Floating wind turbines unlocking Europe’s untapped wind energy potential

Europe holds vast wind energy resources, with nearly 80% currently inaccessible. Floating wind turbines offer a promising solution to harness these untapped resources.

In a recent paper by Daniel van den Berg, Delphine De Tavernier, and Jan-Willem Van Wingerden, the potential of dynamic induction control techniques, such as the pulse wake mixing strategy, for floating turbines is explored. This article delves into the goals, technology, potential impact, and challenges surrounding floating wind turbines, highlighting their significance in the transition to renewable energy.

The primary goal of floating wind turbines is to provide access to Europe’s deep waters, where the majority of untapped wind energy resources lie. These turbines employ control techniques like dynamic induction control to enhance wake mixing, thereby minimizing turbine-to-turbine interaction within wind farms. By varying the thrust of the turbine over time, the wake is disturbed, leading to a time-varying induction zone. This work investigates the applicability and effectiveness of the pulse wake mixing technique in floating wind turbines compared to bottom-fixed turbines, taking into account the platform’s motion and its impact on wake mixing.

The drive for carbon neutrality and energy self-sufficiency in the European Union has intensified the demand for renewable energy. Offshore wind energy, including floating wind turbines, is a key technology in meeting these goals. While shallow waters currently host offshore wind farms, the deeper waters hold 80% of Europe’s wind energy resources. To achieve the ambitious target of 480 GW of installed wind capacity by 2030, floating wind turbines will play a crucial role in accessing these deeper waters. Clustering floating turbines into large wind farms is envisioned as the technology matures, akin to bottom-fixed wind farms.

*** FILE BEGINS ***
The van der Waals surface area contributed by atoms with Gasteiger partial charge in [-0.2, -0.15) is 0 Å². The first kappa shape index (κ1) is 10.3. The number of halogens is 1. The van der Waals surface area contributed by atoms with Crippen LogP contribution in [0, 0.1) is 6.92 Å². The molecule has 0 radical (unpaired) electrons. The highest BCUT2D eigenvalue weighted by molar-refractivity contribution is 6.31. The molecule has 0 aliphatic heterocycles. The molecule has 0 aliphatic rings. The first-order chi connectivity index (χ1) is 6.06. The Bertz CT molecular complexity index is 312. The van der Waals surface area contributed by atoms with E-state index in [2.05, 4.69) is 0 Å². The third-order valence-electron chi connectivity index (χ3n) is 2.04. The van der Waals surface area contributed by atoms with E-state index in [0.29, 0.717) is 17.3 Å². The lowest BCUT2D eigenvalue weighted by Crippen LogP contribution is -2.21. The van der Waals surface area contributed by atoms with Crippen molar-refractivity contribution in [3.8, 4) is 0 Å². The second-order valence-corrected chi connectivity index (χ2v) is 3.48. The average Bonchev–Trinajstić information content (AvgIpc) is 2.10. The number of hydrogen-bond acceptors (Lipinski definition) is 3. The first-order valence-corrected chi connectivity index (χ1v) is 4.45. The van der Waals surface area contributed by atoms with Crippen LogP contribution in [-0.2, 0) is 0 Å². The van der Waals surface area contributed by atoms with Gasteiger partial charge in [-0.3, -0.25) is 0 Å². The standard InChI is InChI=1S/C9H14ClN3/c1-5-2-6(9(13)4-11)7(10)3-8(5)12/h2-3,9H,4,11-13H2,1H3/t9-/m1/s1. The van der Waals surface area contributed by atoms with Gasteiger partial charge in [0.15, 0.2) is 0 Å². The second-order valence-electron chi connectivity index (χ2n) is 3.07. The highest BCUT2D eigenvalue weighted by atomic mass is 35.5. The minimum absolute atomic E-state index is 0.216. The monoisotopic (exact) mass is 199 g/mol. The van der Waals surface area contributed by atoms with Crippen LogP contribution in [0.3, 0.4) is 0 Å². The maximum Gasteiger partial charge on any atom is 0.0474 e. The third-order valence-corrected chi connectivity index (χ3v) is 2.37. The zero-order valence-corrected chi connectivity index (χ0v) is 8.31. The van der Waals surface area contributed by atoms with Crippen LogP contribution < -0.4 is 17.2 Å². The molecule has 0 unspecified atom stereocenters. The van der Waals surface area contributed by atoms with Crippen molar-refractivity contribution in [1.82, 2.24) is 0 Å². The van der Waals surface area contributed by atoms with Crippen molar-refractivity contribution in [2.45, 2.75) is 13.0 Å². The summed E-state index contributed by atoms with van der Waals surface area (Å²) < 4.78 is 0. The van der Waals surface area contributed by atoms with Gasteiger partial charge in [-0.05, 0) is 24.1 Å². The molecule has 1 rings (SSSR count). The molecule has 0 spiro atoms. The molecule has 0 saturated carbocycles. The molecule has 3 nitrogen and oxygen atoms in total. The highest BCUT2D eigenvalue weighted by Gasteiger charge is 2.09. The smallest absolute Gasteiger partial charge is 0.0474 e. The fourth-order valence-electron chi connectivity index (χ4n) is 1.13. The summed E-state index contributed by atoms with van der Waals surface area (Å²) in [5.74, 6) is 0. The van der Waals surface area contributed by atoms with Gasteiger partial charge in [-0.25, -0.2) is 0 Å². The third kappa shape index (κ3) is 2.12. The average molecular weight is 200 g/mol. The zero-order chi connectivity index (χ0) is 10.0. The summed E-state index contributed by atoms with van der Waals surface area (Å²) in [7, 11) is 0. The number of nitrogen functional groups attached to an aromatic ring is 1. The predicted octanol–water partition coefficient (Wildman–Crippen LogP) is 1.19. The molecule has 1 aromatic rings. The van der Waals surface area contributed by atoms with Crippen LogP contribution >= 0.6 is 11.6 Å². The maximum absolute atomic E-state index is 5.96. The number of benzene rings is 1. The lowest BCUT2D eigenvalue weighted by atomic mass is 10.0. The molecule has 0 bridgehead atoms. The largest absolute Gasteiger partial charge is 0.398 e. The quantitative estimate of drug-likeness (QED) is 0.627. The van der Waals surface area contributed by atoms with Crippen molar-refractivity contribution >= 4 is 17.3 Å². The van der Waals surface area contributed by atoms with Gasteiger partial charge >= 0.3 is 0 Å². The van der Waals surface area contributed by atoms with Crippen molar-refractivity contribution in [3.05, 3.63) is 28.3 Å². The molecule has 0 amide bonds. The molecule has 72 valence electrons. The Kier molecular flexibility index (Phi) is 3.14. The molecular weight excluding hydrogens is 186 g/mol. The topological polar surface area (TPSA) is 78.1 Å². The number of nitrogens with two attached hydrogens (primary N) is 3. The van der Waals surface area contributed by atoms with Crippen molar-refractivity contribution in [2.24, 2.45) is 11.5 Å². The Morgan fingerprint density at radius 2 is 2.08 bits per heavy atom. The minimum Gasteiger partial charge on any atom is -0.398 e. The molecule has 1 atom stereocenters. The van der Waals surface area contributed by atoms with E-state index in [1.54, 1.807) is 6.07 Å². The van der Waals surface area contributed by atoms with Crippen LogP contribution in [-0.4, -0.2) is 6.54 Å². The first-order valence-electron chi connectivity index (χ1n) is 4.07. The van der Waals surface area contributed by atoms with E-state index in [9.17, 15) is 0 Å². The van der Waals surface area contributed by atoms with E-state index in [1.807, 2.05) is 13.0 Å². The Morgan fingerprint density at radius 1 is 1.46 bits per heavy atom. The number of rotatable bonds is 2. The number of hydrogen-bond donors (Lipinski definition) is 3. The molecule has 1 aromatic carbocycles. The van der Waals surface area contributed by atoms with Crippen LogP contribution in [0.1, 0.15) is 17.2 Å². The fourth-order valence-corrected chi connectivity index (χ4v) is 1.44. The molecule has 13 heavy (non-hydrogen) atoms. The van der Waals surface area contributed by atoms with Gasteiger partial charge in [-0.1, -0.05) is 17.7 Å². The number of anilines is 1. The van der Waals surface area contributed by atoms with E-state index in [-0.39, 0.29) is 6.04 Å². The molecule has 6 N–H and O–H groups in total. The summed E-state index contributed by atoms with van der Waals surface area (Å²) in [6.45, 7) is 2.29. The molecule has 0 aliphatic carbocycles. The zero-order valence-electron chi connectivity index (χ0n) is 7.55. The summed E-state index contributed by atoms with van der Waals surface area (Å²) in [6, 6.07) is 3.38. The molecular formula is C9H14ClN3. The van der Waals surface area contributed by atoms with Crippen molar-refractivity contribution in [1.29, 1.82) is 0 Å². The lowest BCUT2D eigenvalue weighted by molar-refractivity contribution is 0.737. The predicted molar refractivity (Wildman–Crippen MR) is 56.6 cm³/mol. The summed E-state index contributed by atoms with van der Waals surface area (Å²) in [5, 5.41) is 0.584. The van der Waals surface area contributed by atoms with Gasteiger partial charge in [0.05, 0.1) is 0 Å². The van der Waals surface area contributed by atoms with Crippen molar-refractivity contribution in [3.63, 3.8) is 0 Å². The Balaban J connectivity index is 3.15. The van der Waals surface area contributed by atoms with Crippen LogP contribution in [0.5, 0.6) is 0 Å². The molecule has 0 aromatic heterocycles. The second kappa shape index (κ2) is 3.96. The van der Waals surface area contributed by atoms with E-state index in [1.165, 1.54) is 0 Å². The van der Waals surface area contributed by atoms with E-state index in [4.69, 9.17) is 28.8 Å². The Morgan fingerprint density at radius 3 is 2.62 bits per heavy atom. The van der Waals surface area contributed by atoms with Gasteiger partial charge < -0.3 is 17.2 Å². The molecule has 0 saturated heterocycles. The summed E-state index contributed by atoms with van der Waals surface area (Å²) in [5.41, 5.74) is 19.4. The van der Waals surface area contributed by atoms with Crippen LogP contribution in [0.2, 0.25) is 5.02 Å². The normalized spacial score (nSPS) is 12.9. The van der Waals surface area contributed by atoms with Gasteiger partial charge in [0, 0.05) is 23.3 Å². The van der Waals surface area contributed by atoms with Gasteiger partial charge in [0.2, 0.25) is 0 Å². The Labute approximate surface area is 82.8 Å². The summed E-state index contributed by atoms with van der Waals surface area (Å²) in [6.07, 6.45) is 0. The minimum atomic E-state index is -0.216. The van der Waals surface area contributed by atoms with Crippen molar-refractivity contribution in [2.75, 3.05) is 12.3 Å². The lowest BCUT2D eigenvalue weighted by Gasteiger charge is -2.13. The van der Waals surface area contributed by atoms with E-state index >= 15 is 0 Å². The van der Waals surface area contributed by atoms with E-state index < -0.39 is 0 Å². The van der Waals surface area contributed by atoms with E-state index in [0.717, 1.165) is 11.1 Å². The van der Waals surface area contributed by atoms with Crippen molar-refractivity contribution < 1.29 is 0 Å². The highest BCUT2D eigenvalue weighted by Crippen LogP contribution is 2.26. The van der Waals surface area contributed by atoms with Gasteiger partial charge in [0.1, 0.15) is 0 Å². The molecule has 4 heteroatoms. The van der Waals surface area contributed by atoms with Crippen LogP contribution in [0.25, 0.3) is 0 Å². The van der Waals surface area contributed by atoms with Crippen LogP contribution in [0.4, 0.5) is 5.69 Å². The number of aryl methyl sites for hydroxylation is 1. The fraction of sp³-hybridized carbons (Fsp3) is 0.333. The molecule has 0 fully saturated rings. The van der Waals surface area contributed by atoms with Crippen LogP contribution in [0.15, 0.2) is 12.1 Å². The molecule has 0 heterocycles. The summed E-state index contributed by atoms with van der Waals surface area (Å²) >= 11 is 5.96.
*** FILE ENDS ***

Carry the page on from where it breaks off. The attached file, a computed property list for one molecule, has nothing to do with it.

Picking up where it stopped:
Viable solution

Wind turbine wakes and their interaction within wind farms pose a significant challenge, leading to substantial power production reduction for individual turbines. Extensive research has focused on understanding and mitigating wake effects, but unsteady inflow conditions and operational challenges specific to floating turbines require further investigation. The study aims to determine the extent to which dynamic induction control techniques, particularly the pulse wake mixing strategy, can minimize wake losses for floating wind turbines. Leveraging the additional degrees of freedom provided by floating platforms is a key aspect under examination.

Floating wind turbines present a viable solution to tap into Europe’s vast wind energy resources in deep waters. Through control techniques like dynamic induction control and the pulse wake mixing strategy, these turbines aim to minimize wake losses and enhance power production. As the European Union strives for carbon neutrality and energy self-sufficiency, the successful development and implementation of floating wind turbines will be critical. Further research and advancements in wake mitigation techniques for floating turbines will pave the way for a sustainable and efficient offshore wind energy sector in Europe.

Image source: WES

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